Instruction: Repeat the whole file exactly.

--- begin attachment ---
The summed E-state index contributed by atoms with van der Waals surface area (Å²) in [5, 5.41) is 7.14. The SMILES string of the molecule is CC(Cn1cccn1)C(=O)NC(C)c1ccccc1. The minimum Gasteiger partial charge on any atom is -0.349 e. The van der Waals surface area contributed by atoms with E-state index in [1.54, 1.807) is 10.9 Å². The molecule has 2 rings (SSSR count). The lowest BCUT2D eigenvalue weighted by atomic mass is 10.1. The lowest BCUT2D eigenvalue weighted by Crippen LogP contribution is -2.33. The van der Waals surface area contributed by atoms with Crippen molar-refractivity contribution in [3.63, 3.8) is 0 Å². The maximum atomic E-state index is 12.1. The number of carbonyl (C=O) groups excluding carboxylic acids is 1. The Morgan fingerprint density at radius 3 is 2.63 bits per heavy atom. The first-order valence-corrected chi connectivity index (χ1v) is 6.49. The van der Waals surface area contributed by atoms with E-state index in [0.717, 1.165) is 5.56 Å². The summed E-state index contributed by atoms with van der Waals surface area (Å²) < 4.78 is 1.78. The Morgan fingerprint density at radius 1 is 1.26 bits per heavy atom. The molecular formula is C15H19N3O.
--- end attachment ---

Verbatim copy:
The summed E-state index contributed by atoms with van der Waals surface area (Å²) in [5, 5.41) is 7.14. The SMILES string of the molecule is CC(Cn1cccn1)C(=O)NC(C)c1ccccc1. The minimum Gasteiger partial charge on any atom is -0.349 e. The van der Waals surface area contributed by atoms with E-state index in [1.54, 1.807) is 10.9 Å². The molecule has 2 rings (SSSR count). The lowest BCUT2D eigenvalue weighted by atomic mass is 10.1. The lowest BCUT2D eigenvalue weighted by Crippen LogP contribution is -2.33. The van der Waals surface area contributed by atoms with Crippen molar-refractivity contribution in [3.63, 3.8) is 0 Å². The maximum atomic E-state index is 12.1. The number of carbonyl (C=O) groups excluding carboxylic acids is 1. The Morgan fingerprint density at radius 3 is 2.63 bits per heavy atom. The first-order valence-corrected chi connectivity index (χ1v) is 6.49. The van der Waals surface area contributed by atoms with E-state index in [0.717, 1.165) is 5.56 Å². The summed E-state index contributed by atoms with van der Waals surface area (Å²) < 4.78 is 1.78. The Morgan fingerprint density at radius 1 is 1.26 bits per heavy atom. The molecular formula is C15H19N3O.